ATM Modernization, Commercial

Iridium Adds ADS-B to its Iridium NEXT Constellation

By by Emily Feliz | June 20, 2012
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Former Transportation Secretary Norman
Mineta discusses Iridium’s joint venture Aireon.

Satellite operator Iridum, through its new joint venture Aireon, will be putting automatic dependent surveillance-broadcast (ADS-B) receivers on its next-generation satellite constellation, aimed at bringing global, real-time aircraft surveillance for air navigation service providers (ANSP).

The joint venture between Iridium and Canadian ANSP Nav Canada, with support from FAA and suppliers Harris Corp. and ITT Exelis, will enable continuous space-based monitoring and control of aircraft, using space-qualified 1090 MHz Extended Squitter (ES) ADS-B receivers built into each of the 66 satellites in Iridium NEXT, Iridium’s second-generation satellite constellation. Iridium NEXT satellites are scheduled to launch from 2015 to 2017, and will provide this capability as the new satellites are commissioned, with full service expected by 2017. The receivers each weight about 100 pounds and will be fully integrated into the satellite. Nav Canada will be Aireon’s first customer.

“I am excited that Iridium will once again be able to use its unique global satellite network to expand connectivity beyond the limitations of ground-based systems,” said Matt Desch, CEO of Iridium. “Just as we opened the world of personal communications far beyond the 10 percent of the Earth’s surface that is covered by terrestrial networks, we are now extending the reach of land-based aircraft tracking systems. This is a big milestone for commercially hosted payloads and it will be a ground-breaking use of Iridium NEXT. Iridium is the only company with the capability and reach to enable this, and we are thrilled that our service will make air travel more efficient and safer. Aireon is truly revolutionary.”

Desch told Avionics Magazine the system is designed to provide aircraft surveillance data for areas not currently served by terrestrial systems, namely the North Atlantic. “We’ve had some pretty detailed discussions with a number of ANSPs, the obvious one would be NATS, but we’ve also talked to others, quite a few others, around the world,” he said. “We’re not being built for handling high, dense terminal area traffic. We’re offering a service for over places where there are no ground systems. It’s one of the reasons why we’re so complementary to ground-based systems.”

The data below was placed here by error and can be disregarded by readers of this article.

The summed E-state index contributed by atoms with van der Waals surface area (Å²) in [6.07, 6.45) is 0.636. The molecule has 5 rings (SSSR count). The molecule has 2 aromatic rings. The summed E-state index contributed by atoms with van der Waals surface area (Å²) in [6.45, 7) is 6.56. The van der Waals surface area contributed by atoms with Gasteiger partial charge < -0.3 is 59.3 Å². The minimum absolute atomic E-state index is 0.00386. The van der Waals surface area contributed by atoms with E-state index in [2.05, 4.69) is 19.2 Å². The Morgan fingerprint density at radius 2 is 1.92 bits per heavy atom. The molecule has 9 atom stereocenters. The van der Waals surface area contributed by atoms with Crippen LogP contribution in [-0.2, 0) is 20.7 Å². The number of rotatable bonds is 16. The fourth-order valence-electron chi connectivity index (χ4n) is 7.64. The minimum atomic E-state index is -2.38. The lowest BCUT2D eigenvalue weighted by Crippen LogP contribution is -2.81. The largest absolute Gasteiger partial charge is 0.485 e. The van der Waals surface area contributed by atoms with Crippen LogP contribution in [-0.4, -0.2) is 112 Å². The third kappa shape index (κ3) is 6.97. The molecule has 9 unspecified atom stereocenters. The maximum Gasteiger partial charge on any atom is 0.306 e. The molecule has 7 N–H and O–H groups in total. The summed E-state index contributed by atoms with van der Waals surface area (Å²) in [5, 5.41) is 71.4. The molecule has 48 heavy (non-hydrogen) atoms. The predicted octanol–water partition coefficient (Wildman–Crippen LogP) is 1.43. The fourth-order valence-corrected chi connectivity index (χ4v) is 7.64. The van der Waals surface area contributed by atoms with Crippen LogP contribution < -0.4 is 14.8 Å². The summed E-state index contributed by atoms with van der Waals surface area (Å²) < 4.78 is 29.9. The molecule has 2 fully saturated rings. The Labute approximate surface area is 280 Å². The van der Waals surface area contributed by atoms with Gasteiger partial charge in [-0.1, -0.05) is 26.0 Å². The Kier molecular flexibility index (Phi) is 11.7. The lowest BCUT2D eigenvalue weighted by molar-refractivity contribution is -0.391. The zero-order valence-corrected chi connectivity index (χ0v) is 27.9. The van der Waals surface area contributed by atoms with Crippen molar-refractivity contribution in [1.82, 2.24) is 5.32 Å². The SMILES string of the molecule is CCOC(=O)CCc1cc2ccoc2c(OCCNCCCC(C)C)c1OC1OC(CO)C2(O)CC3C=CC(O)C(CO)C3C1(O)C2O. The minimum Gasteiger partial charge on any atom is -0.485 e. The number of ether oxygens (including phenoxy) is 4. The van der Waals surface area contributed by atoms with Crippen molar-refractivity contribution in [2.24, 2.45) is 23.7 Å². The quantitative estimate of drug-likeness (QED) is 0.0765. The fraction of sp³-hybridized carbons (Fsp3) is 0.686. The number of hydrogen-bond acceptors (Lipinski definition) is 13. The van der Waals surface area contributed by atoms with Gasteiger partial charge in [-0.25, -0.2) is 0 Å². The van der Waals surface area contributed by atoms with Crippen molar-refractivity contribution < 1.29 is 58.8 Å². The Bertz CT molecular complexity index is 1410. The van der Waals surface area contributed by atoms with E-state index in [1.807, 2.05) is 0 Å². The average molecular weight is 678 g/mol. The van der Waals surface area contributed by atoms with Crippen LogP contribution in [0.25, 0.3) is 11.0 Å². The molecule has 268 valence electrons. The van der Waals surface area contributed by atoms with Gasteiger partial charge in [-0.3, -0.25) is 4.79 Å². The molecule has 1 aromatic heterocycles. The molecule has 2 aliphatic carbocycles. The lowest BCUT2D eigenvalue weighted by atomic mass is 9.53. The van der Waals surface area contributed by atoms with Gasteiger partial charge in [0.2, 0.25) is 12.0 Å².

ITT Exelis, which is under contract with FAA to deploy the ADS-B ground infrastructure in the United States, will act as the system integrator for the Aireon project. (ITT said it will be necessary to make modifications to its ground infrastructure to accommodate the network, but said the changes would be modest.) Harris has been selected as the payload provider, providing 81 space-qualified ADS-B receivers to fly as hosted payloads on Iridium NEXT, including in-orbit and ground spares. Fieldstone Partners and NEXA Capital Partners, which manages a $1.5 billion capital investment for operators to equipment with NextGen technology, are advising and supporting Iridium in the formation of Aireon LLC.

 In the United States, FAA has been working with Iridium and the Aireon team over the past year to evaluate the capabilities of space-based ADS-B systems, Iridium said. “Because the insight and control of air traffic management through
space-based ADS-B is unparalleled, the FAA will be engaged with Iridium and its Aireon partners in setting the specifications and configuration of space-based ADS-B surveillance,” said Chris Metts, FAA air traffic vice president, Program Management Organization. Desch said aircraft utilizing this system will not be required to install additional equipment. “What we liked about this idea and what I think Nav Canada and all the others who got involved in this like what we doing was taking advantage of what that was already on the airplane and make it more valuable to the airlines,” Desch told Avionics.

Assuming the successful negotiation of long-term service contracts with Nav Canada and other ANSPs, Aireon is expected to generate about $200 million in one-time hosting fees for the integration and launch of the payloads between 2014 and 2017. Iridium also expects to receive annual data fee revenue and have a significant retained interest in Aireon, which will evolve it from being the largest shareholder today to between 40-50 percent ownership during the deployment of Iridium NEXT. 

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